The record in this matter conclusively demonstrates (1) that the Appellate Division affirmed Petitioner's sentence on direct appeal on November 21, 2011 (see ECF No. 8-7); and (2) that Petitioner did not thereafter further pursue his direct appeal, e.g., Petitioner did not file a petition for certification in the New Jersey Supreme Court nor did he file a certiorari petition in the United States Supreme Court. Under the New Jersey Rules of Court, Petitioner was required to file his petition for certification on or before December 12, 2012, i.e., within twenty days of the Appellate Division's November 21st order[2] affirming Petitioner's sentence on direct appeal. See N.J. Ct. R. 2:13-2(a) (“If certification is sought to review a final judgment of the Appellate Division, the petitioner shall, within 20 days after its entry, serve a copy of a notice of petition for certification upon all parties who may be affected by the proceeding and shall file the original notice with the clerk of the Supreme Court.”). Petitioner's conviction therefore became final on December 12, 2012, when Petitioner's time to petition the New Jersey Supreme Court for certification on direct appeal expired. Gonzalez v. Thaler, 565 U.S. 134, 150 (2012) (“because Gonzalez did not appeal to the State's highest court, his judgment became final [under § 2244(d)(1)(A)] when his time for seeking review with the State's highest court expired.”); accord Oduche, 607 F.Supp.2d at 680; Johnson v. Hobbs, 678 F.3d 607, 610 (8th Cir. 2012).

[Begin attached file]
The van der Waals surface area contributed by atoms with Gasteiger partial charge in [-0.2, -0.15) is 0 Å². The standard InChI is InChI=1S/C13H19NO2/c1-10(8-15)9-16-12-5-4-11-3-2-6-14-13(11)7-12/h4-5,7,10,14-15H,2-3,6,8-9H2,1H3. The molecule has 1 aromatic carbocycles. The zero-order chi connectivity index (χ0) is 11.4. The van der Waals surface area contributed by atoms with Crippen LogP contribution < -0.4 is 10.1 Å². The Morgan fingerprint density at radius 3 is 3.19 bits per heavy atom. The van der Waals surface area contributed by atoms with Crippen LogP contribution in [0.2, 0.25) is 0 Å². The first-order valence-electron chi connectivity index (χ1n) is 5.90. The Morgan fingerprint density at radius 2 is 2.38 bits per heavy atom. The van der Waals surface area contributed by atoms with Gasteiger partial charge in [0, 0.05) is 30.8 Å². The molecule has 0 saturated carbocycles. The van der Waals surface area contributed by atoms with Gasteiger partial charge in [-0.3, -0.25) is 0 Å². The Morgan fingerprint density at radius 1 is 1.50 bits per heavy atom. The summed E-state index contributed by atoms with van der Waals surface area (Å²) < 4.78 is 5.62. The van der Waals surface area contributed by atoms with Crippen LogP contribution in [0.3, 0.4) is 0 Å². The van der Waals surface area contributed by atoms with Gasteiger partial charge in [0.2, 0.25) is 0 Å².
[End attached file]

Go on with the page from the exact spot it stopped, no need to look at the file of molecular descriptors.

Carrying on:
In the absence of equitable or statutory tolling, Petitioner was required to file his § 2254 Petition by December 12, 2013. See 28 U.S.C. § 2244(d)(1)(A). Petitioner, however, filed his original habeas petition on April 11, 2018, more than four years “after the conclusion of direct appellate review[.]” Engel, 153 Fed.Appx. at 112. Petitioner's § 2254 Petition is therefore per se untimely under AEDPA.

         B. Statutory ...